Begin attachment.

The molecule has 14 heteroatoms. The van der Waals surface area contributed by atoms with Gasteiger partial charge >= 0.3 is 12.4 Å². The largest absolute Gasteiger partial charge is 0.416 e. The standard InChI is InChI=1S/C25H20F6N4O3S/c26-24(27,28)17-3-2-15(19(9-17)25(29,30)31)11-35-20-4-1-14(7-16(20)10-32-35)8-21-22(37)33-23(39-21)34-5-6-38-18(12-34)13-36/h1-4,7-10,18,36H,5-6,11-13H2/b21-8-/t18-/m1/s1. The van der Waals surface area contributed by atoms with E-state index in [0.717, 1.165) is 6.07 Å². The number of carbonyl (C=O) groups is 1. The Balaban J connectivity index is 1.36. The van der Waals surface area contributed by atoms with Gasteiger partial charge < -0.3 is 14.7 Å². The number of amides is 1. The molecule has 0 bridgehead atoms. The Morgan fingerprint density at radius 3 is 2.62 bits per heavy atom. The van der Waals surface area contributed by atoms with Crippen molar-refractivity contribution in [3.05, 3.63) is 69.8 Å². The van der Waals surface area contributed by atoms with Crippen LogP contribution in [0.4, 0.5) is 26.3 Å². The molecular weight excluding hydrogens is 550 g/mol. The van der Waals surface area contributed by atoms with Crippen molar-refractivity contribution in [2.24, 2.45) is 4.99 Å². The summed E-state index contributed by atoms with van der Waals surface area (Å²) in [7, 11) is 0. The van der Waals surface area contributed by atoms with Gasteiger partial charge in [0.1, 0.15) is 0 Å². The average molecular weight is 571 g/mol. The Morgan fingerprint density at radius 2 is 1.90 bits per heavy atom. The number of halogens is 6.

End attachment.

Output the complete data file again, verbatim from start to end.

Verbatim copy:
The molecule has 14 heteroatoms. The van der Waals surface area contributed by atoms with Gasteiger partial charge >= 0.3 is 12.4 Å². The largest absolute Gasteiger partial charge is 0.416 e. The standard InChI is InChI=1S/C25H20F6N4O3S/c26-24(27,28)17-3-2-15(19(9-17)25(29,30)31)11-35-20-4-1-14(7-16(20)10-32-35)8-21-22(37)33-23(39-21)34-5-6-38-18(12-34)13-36/h1-4,7-10,18,36H,5-6,11-13H2/b21-8-/t18-/m1/s1. The van der Waals surface area contributed by atoms with E-state index in [0.717, 1.165) is 6.07 Å². The number of carbonyl (C=O) groups is 1. The Balaban J connectivity index is 1.36. The van der Waals surface area contributed by atoms with Gasteiger partial charge < -0.3 is 14.7 Å². The number of amides is 1. The molecule has 0 bridgehead atoms. The Morgan fingerprint density at radius 3 is 2.62 bits per heavy atom. The van der Waals surface area contributed by atoms with Crippen molar-refractivity contribution in [3.05, 3.63) is 69.8 Å². The van der Waals surface area contributed by atoms with Crippen LogP contribution in [0.4, 0.5) is 26.3 Å². The molecular weight excluding hydrogens is 550 g/mol. The van der Waals surface area contributed by atoms with Crippen molar-refractivity contribution in [2.24, 2.45) is 4.99 Å². The summed E-state index contributed by atoms with van der Waals surface area (Å²) in [7, 11) is 0. The van der Waals surface area contributed by atoms with Gasteiger partial charge in [0.1, 0.15) is 0 Å². The average molecular weight is 571 g/mol. The Morgan fingerprint density at radius 2 is 1.90 bits per heavy atom. The number of halogens is 6.